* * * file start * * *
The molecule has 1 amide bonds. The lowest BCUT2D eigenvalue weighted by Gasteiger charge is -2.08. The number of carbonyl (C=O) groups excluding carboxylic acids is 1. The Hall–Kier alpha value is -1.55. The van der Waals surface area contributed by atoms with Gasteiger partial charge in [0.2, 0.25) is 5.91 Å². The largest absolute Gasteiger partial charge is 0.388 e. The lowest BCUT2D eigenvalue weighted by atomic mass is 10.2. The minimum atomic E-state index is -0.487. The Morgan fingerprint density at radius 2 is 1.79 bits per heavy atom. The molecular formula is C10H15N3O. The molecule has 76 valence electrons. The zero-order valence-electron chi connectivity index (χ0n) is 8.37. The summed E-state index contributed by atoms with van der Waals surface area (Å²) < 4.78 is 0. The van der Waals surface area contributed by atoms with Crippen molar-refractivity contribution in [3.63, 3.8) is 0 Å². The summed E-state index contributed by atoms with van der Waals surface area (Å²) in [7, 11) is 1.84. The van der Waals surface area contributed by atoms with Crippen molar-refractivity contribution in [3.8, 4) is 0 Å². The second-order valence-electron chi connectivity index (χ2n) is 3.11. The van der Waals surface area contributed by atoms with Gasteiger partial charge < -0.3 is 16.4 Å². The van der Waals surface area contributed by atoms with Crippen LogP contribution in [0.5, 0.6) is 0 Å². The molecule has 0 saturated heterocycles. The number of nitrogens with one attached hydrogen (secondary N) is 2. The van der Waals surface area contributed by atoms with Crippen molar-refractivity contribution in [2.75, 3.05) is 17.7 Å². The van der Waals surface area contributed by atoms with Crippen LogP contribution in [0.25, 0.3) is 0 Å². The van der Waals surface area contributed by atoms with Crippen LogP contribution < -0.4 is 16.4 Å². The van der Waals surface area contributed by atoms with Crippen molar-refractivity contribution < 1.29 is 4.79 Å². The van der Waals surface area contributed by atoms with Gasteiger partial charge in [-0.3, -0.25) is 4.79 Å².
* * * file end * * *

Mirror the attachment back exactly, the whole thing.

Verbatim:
The molecule has 1 amide bonds. The lowest BCUT2D eigenvalue weighted by Gasteiger charge is -2.08. The number of carbonyl (C=O) groups excluding carboxylic acids is 1. The Hall–Kier alpha value is -1.55. The van der Waals surface area contributed by atoms with Gasteiger partial charge in [0.2, 0.25) is 5.91 Å². The largest absolute Gasteiger partial charge is 0.388 e. The lowest BCUT2D eigenvalue weighted by atomic mass is 10.2. The minimum atomic E-state index is -0.487. The Morgan fingerprint density at radius 2 is 1.79 bits per heavy atom. The molecular formula is C10H15N3O. The molecule has 76 valence electrons. The zero-order valence-electron chi connectivity index (χ0n) is 8.37. The summed E-state index contributed by atoms with van der Waals surface area (Å²) < 4.78 is 0. The van der Waals surface area contributed by atoms with Crippen molar-refractivity contribution in [3.63, 3.8) is 0 Å². The summed E-state index contributed by atoms with van der Waals surface area (Å²) in [7, 11) is 1.84. The van der Waals surface area contributed by atoms with Crippen molar-refractivity contribution in [3.8, 4) is 0 Å². The second-order valence-electron chi connectivity index (χ2n) is 3.11. The van der Waals surface area contributed by atoms with Gasteiger partial charge < -0.3 is 16.4 Å². The van der Waals surface area contributed by atoms with Crippen LogP contribution in [0.5, 0.6) is 0 Å². The molecule has 0 saturated heterocycles. The number of nitrogens with one attached hydrogen (secondary N) is 2. The van der Waals surface area contributed by atoms with Crippen molar-refractivity contribution in [2.75, 3.05) is 17.7 Å². The van der Waals surface area contributed by atoms with Crippen LogP contribution in [0.25, 0.3) is 0 Å². The van der Waals surface area contributed by atoms with Crippen LogP contribution < -0.4 is 16.4 Å². The van der Waals surface area contributed by atoms with Crippen molar-refractivity contribution < 1.29 is 4.79 Å². The van der Waals surface area contributed by atoms with Gasteiger partial charge in [-0.3, -0.25) is 4.79 Å².